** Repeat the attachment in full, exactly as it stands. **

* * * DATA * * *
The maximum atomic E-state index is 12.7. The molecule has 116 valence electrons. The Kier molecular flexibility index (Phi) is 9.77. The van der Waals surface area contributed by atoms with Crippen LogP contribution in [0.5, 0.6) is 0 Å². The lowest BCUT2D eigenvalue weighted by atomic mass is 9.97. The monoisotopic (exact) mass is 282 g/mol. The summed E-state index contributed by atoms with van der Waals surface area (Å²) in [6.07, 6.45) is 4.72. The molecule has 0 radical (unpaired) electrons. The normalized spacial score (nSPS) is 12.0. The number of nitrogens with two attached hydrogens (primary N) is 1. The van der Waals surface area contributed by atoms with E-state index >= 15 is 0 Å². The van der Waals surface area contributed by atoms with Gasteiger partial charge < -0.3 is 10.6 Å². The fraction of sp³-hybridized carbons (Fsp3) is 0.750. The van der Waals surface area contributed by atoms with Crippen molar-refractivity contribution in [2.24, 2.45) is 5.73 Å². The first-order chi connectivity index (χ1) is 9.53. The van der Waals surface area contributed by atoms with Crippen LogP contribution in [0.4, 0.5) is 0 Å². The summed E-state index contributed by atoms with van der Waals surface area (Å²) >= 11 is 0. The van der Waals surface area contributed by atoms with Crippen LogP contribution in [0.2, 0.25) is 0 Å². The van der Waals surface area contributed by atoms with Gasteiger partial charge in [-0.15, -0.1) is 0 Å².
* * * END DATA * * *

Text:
The maximum atomic E-state index is 12.7. The molecule has 116 valence electrons. The Kier molecular flexibility index (Phi) is 9.77. The van der Waals surface area contributed by atoms with Crippen LogP contribution in [0.5, 0.6) is 0 Å². The lowest BCUT2D eigenvalue weighted by atomic mass is 9.97. The monoisotopic (exact) mass is 282 g/mol. The summed E-state index contributed by atoms with van der Waals surface area (Å²) in [6.07, 6.45) is 4.72. The molecule has 0 radical (unpaired) electrons. The normalized spacial score (nSPS) is 12.0. The number of nitrogens with two attached hydrogens (primary N) is 1. The van der Waals surface area contributed by atoms with E-state index >= 15 is 0 Å². The van der Waals surface area contributed by atoms with Gasteiger partial charge < -0.3 is 10.6 Å². The fraction of sp³-hybridized carbons (Fsp3) is 0.750. The van der Waals surface area contributed by atoms with Crippen molar-refractivity contribution in [2.24, 2.45) is 5.73 Å². The first-order chi connectivity index (χ1) is 9.53. The van der Waals surface area contributed by atoms with Crippen LogP contribution in [0.4, 0.5) is 0 Å². The summed E-state index contributed by atoms with van der Waals surface area (Å²) >= 11 is 0. The van der Waals surface area contributed by atoms with Crippen LogP contribution in [0.2, 0.25) is 0 Å². The van der Waals surface area contributed by atoms with Gasteiger partial charge in [-0.15, -0.1) is 0 Å².